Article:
What do I do if I see an algal bloom?
The Florida Department of Environmental Protection collects and analyzes algal bloom samples. To report a bloom to DEP, call the toll-free hotline at 855-305-3903 or report online.
To report fish kills, contact the Florida Fish and Wildlife Research Institute at 1-800-636-0511.
Report symptoms from exposure to a harmful algal bloom or any aquatic toxin to the Florida Poison Information Center, call 1-800-222-1222 to speak to a poison specialist immediately.
Contact your veterinarian if you believe your pet has become ill after consuming or having contact with blue-green algae contaminated water.
If you have other health questions or concerns about blue-green algae blooms, call the Florida Department of Health in Lee County at (239) 690-2100.
South American “River Monster” found along Caloosahatchee River
Florida has dinosaur-like gators, invasive lizards, record-breaking Burmese Pythons, and just about anything else you can think of in its diverse ecological system. As if that weren’t enough to cause residents and tourists to worry when visiting their favorite state parks and attractions, there’s one more creature to add to the list—the Arapaima.
Discovered over the weekend, a Florida woman was walking through Cape Coral’s Jaycee Park when she noticed a large, odd-looking, dead fish washed up along the rocks of the Caloosahatchee River.
“It was bigger than my 7-year-old. I thought, ‘that is nothing I’ve ever seen before,’” said Cape Coral resident Leah Getts. “It was kind of white with a pinkish tail. It had a huge kind of open bass looking kind of mouth. It didn’t look like anything I had heard of or seen before.”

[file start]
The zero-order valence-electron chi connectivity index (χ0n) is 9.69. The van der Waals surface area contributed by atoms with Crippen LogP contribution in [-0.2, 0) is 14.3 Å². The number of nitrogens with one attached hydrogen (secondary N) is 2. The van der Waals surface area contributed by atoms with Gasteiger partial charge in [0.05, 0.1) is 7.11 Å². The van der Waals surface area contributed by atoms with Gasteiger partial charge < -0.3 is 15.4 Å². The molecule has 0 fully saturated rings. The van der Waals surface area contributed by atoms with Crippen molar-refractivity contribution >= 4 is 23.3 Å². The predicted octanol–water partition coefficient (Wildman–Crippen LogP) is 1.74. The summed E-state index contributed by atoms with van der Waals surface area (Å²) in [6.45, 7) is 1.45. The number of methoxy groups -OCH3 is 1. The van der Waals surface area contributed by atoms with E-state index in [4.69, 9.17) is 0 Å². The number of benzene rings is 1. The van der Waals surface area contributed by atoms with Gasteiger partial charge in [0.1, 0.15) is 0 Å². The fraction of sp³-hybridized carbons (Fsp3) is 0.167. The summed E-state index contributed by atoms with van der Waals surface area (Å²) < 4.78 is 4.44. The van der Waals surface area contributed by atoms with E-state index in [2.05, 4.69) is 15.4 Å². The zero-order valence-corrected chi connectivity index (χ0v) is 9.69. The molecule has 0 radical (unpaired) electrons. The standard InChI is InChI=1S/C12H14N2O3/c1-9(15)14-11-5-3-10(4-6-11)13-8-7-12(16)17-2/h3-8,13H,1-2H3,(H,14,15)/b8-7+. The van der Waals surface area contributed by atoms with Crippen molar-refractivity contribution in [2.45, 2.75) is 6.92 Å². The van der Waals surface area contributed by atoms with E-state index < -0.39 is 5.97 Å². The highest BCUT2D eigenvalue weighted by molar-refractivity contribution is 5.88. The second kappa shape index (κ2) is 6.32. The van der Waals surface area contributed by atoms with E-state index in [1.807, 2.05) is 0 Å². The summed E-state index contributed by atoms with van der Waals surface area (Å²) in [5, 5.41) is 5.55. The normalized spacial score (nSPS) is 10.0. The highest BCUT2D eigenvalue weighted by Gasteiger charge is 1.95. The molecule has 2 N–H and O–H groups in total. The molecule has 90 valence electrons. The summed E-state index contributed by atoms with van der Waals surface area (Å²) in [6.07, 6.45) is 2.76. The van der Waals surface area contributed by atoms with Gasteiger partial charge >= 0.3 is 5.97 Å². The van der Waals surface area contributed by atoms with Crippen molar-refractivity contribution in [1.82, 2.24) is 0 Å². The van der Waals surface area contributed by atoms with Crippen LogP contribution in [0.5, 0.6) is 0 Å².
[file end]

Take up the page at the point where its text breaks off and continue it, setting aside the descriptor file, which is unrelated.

Courtesy: NBC-2 News
But when and doubt, take a picture and post it on social media if you don’t know what it is. And sure enough, social media users were quick to identify the Amazon-based Arapaima.
“They were saying it was an Arapaima, and I looked at pictures, and it was dead on,” added Getts.
The Arapaima fits the Florida story bill. If you’ve ever seen the Discovery Channel’s show “River Monsters,” then there’s a chance that the creature may not be so unfamiliar to you.
Getts first noticed the dead fish carcass floating along the water’s surface before snapping the photo and sharing it on social media. She noticed that the strange fish still had a hook in its mouth, signaling that it had potentially been the victim of someone’s recreational fishing adventure. Fishing at Jaycee Park is only allowed from the shoreline.